Source: SOPECAM inventory department

The following is an extract of the balance sheet of the company of the period concerned which we cannot state here because of confidentiality; it gives data relating to the annual expenses of the company for the total labour costs, taxes, depreciation, water consumption and many other overhead costs.

Table 4-5 Balance sheet extract

ITEMS

AMOUNT (Frs.)

Department

Depreciation

349 199 867

Factory

Spare parts

32450941

Factory

Electricity

16382666

Factory

Water

5 272 398

Factory

Source: SOPECAM balance sheet

Now we are concerned with the determination of the allocation basis for these costs. Because of the lack of precise information, we will use labour as the basis for this allocation. From these data, will try to approximate the weekly and daily figures relating to these expenses so as to be able to arrive at a daily manufacturing unit cost.

We therefore have the following table:

Table 4-6 Overhead expenses

OVERHEAD COSTS

 
 

ITEMS

Yearly

Weekly

Daily

Water

5 272 398 F

101 392 F

20 278 F

Electricity

16 382 666 F

315 051 F

63 010 F

Depreciation

349 199 867 F

6 715 382 F

1 343 076 F

Spare parts

32 540 941 F

625 787 F

125 157 F

Total

403 395 872 F

7 757 613 F

1 551 523 F

Source: the author

The information given above about those costs are just daily means, and this means that for most of them we will have to estimate their real daily amounts as they are not all fixed costs. The only fixed costs among them is the one relaying to the depreciation of the factory machineries.

As demonstrated in the second chapter, the Overhead Absorption Rate is got from the formula:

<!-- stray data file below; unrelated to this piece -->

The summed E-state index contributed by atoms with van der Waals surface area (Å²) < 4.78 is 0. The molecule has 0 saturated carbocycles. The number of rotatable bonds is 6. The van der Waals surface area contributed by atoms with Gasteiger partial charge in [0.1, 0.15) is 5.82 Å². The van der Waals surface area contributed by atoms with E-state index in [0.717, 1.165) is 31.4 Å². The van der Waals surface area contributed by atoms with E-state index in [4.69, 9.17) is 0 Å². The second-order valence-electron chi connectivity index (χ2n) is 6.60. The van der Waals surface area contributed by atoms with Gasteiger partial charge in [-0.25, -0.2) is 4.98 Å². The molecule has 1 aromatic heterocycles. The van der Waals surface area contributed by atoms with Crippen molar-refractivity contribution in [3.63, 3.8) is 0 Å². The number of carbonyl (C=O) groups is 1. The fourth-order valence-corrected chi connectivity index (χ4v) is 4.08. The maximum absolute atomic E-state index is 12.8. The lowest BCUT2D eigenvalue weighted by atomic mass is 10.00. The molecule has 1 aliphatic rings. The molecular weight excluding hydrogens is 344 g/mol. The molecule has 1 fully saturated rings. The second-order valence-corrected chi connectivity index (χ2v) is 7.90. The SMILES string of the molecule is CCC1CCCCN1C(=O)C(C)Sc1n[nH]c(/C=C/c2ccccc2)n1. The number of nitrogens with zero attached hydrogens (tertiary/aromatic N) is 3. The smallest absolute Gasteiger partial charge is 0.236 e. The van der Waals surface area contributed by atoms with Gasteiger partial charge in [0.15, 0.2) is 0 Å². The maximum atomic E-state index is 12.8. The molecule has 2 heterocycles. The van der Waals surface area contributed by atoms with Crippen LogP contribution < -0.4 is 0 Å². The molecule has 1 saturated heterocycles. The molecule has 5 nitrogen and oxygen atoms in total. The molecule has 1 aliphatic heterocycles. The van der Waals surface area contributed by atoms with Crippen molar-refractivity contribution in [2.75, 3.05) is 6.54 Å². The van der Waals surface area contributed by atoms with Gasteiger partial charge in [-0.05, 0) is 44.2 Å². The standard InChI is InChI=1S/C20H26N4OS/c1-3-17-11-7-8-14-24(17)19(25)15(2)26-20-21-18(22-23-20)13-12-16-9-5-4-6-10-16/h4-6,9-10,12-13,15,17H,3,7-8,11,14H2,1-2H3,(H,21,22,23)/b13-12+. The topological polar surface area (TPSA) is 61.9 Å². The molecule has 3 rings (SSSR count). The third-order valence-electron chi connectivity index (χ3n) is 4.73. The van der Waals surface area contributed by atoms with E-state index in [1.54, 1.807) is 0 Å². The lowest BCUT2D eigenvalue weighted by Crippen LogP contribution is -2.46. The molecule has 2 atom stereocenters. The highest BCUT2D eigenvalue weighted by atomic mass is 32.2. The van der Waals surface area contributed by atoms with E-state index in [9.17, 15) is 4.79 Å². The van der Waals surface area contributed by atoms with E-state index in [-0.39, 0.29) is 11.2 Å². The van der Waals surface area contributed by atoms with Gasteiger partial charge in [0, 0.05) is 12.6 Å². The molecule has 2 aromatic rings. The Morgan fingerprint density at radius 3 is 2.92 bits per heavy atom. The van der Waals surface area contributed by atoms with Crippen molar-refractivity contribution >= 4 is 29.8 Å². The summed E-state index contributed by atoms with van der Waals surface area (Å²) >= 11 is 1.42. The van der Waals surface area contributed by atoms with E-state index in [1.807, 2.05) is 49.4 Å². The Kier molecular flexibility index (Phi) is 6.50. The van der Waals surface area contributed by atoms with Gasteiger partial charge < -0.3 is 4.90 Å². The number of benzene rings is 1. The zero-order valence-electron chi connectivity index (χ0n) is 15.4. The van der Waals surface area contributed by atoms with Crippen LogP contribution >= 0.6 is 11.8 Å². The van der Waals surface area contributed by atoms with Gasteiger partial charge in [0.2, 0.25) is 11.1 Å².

OAR=estimated total manufacturing overhead cost/ estimated total units in the allocation base

OAR=(depreciation+ spare parts+ Electricity+ water)/(total number of labour hours used per day i.e.: 24)

We already have data relating to the daily overhead expenses, what we need now is some information about the machine-hours used to manufacture the newspaper so that we can charge some of the overhead costs its unit cost. These machine-hours will also be used as the labour hours required for the production of the newspaper in the absence of data relating to the exact salaries the company workers.

Table 4-7 Machine-hours used for the production of the newspaper

LABOUR RATES AND AMOUNT

 
 

DEPARTMENT

Pre-printing

Soaking

Copy

Printing

Rate

6000

6000

2500

45000

Hours used

8

3

2

3

Total n° of hours used

16

 
 
 

Source: the author

The OARs and associated amounts to be charged for the various expenses are therefore equal to:

Table 4-8 OAR for the various overhead costs

 
 
 
 
 

OVERHEAD COSTSITEMSYearly WeeklyDailyOARMean Amount chargedWater

5 272 398 F101 392 F20 278 F845 F13 519 F

Electricity

16 382 666 F315 051 F63 010 F2 625 F42 007 F

Depreciation

349 199 867 F6 715 382 F1 343 076 F55 962 F895 384 F

Spare parts

32 540 941 F625 787 F125 157 F5 215 F83 438 F

Total

403 395 872 F7 757 613 F1 551 523 F

 
 
 
 
 
 
 
 
 
 
 
 
 
 
 
 
 
 
 
 
 
 
 
 
 
 
 
 
 
 
 
 
 
 
 
 
 
 
 
 
 
 
 
 
 
 
 
 
 
 
 
 
 

Source: The author

 
 
 
 
 
 

Now that we have information relating to the materials, labour, and factory overhead expenses, it is possible for us to determine the daily unit costs using the absorption and variable costing techniques.

* 24 : Fayel, A. & Pernot, D.,(2001) Comptabilité Générale de l'Entreprise, 12th édition, Dunod, Paris.